As far as we have come in space exploration, we have barely scratched the surface. We have been to the moon, we have satellites in space to let is get a look at other planets, but we still don’t understand a lot about what is out there. We continue to try to learn what we can, but we may never know all that there is to know.
It is very uncommon for a meteoroid to reach Earth. In most cases, they burn up as they enter the Earth’s atmosphere. If one does make it to Earth, the results can be catastrophic. Past collisions have made it to the Earth has caused huge craters in the ground. It is also believed that it was a meteoroid that killed the dinosaurs. In 1954, a meteorite made it to Earth and did something incredibly bizarre.
In 1954, most of the United States was focused on Brown vs. Board of Education of Topeka, which resulted in segregation in schools being outlawed. In the small town of Sylacauga, Alabama had something more incredible on their minds.
On an afternoon in autumn, residents of Sylacauga spotted something in the sky that looked like a Roman candle. It had smoke trailing behind it. Many people believed that what they were seeing was a Cold War weapon set off by the Soviets. The space rock made its way into the Earth’s atmosphere and came down right by a farmhouse in Alabama. When it landed, it landed hard.
Earlier that afternoon, a 32-year-old woman named Ann Hodges laid down on the couch to take a quick nap before her husband got home from work. Rather than her being awoken by him coming in the door, she was awakened with a violent thud. When she woke up, she didn’t know what happened. All she know was that she had a football-sized injury on her left side. She tried to get off the couch so that she find out if she was in danger. What was strange was that Ann’s living room was in perfect except for her radio that was on its side, with a massive crack in the side and the pieces were falling out.
The Neighbors Help
When the neighbors heard the blast, they ran to Ann’s house to check on her. They helped her off the couch and called the police. When they arrived, they found a gaping hole in the ceiling, and a large meteorite stuck in the ceiling. The rock hit the roof of the house, ricocheted off the radio, and hit Ann while she was sleeping. A geologist was called to the scene, and he was shocked. No person in history had ever been hit by a meteorite. The only human ever struck by a meteorite was affected in ways that are still troubling scientists.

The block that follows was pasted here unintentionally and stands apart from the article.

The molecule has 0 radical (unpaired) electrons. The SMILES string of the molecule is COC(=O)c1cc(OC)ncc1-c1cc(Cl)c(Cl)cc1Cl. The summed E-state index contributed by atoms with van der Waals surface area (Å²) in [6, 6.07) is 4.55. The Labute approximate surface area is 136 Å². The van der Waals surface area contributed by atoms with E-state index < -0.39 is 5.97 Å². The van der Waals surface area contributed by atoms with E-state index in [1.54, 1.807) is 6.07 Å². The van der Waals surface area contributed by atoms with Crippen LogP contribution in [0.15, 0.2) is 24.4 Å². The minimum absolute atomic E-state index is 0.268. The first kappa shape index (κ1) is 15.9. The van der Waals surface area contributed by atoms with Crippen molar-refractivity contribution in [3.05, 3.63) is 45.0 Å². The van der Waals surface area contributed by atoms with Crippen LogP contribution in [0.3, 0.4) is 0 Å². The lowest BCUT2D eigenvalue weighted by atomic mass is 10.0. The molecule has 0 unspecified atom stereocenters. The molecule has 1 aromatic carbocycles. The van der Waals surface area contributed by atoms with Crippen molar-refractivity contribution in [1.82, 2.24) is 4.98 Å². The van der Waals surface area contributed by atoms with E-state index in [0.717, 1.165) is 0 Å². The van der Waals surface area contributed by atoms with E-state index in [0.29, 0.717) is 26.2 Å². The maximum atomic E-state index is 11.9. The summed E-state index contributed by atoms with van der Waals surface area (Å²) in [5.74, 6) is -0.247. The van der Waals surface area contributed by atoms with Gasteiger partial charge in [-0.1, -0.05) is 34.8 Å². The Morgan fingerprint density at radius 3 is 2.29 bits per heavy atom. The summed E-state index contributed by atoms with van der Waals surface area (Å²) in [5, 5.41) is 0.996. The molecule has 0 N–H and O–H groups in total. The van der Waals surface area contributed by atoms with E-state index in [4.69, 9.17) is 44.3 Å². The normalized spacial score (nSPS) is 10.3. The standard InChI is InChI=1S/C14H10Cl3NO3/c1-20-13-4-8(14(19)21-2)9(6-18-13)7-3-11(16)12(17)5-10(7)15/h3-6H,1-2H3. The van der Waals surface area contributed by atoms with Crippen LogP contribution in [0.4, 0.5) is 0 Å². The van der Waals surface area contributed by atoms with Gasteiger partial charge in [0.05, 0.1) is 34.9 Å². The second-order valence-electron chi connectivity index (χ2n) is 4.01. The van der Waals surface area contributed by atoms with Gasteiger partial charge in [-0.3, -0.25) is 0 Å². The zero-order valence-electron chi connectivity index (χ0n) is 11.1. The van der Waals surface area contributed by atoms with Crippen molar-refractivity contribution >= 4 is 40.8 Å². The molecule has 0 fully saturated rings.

Ann’s Husband Comes Home
When Ann’s husband Eugene got home from work, he panicked when he saw the crowd and the police in front of his house. He couldn’t believe that his wife had been hit with a meteorite. This was something that didn’t happen every day. According to astronomer Mike Reynolds, you have a better chance of getting by a tornado, a bolt of lightning, and a hurricane all at the same time than you do of getting hit by a meteorite.
Ann and Eugene thought that they could make a fortune off the space rock; however, legal complications could have prevented that. They didn’t own the land where the meteorite crashed; they were renting the house. Their landlady sued them for possession of the rock because it landed on her property. Rather than fighting it out in court, the couple paid her $500, which was a lot of money for an Alabama working-class couple. They were sure that it would sell for a lot, so they thought that it was worth it.
The Smithsonian offered to buy the meteorite from Ann and Eugene. They didn’t offer them millions, so they decided to hold out for a buyer who would. They sat by the phone waiting, but the call never came. The media wouldn’t lave the couple alone, and they were in trouble financially. All of the stress caused Ann to have a nervous breakdown. She was never the same, and always felt weak. In 1964, Eugene couldn’t take it anymore, and he left his wife.
Ann had no children to care for her, so she went to a nursing home. For the next 8-years, her condition worsened. She died at 52-years-old of kidney failure. Shortly before she died, she donated the meteorite to the Alabama Museum of Natural History. In the end, the meteoroid didn’t make her rich; it just ruined her life.